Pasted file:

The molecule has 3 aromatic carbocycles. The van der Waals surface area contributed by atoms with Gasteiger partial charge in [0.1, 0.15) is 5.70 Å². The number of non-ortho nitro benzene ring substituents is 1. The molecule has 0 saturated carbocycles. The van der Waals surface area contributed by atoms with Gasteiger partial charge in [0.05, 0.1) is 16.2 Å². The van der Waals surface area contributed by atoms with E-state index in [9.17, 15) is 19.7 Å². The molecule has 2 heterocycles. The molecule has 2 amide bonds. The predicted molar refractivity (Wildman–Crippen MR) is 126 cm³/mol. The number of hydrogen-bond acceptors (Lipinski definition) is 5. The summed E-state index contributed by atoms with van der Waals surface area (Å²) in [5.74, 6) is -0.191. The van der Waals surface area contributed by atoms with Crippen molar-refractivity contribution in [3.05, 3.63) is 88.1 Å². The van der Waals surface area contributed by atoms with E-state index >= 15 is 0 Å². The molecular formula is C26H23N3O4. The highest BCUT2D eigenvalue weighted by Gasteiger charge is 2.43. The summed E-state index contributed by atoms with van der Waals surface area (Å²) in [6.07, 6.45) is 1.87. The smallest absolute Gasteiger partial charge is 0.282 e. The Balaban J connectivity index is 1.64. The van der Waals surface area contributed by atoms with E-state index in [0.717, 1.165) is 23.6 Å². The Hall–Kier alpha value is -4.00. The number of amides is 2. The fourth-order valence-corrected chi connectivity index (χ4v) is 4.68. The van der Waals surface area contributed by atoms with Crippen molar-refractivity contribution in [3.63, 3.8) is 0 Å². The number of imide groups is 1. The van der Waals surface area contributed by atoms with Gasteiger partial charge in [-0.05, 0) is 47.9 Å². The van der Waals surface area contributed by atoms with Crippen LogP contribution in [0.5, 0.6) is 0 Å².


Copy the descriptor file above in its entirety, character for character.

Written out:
The molecule has 3 aromatic carbocycles. The van der Waals surface area contributed by atoms with Gasteiger partial charge in [0.1, 0.15) is 5.70 Å². The number of non-ortho nitro benzene ring substituents is 1. The molecule has 0 saturated carbocycles. The van der Waals surface area contributed by atoms with Gasteiger partial charge in [0.05, 0.1) is 16.2 Å². The van der Waals surface area contributed by atoms with E-state index in [9.17, 15) is 19.7 Å². The molecule has 2 heterocycles. The molecule has 2 amide bonds. The predicted molar refractivity (Wildman–Crippen MR) is 126 cm³/mol. The number of hydrogen-bond acceptors (Lipinski definition) is 5. The summed E-state index contributed by atoms with van der Waals surface area (Å²) in [5.74, 6) is -0.191. The van der Waals surface area contributed by atoms with Crippen molar-refractivity contribution in [3.05, 3.63) is 88.1 Å². The van der Waals surface area contributed by atoms with E-state index >= 15 is 0 Å². The molecular formula is C26H23N3O4. The highest BCUT2D eigenvalue weighted by Gasteiger charge is 2.43. The summed E-state index contributed by atoms with van der Waals surface area (Å²) in [6.07, 6.45) is 1.87. The smallest absolute Gasteiger partial charge is 0.282 e. The Balaban J connectivity index is 1.64. The van der Waals surface area contributed by atoms with E-state index in [0.717, 1.165) is 23.6 Å². The Hall–Kier alpha value is -4.00. The number of amides is 2. The fourth-order valence-corrected chi connectivity index (χ4v) is 4.68. The van der Waals surface area contributed by atoms with Crippen molar-refractivity contribution in [3.63, 3.8) is 0 Å². The number of imide groups is 1. The van der Waals surface area contributed by atoms with Gasteiger partial charge in [-0.05, 0) is 47.9 Å². The van der Waals surface area contributed by atoms with Crippen LogP contribution in [0.5, 0.6) is 0 Å².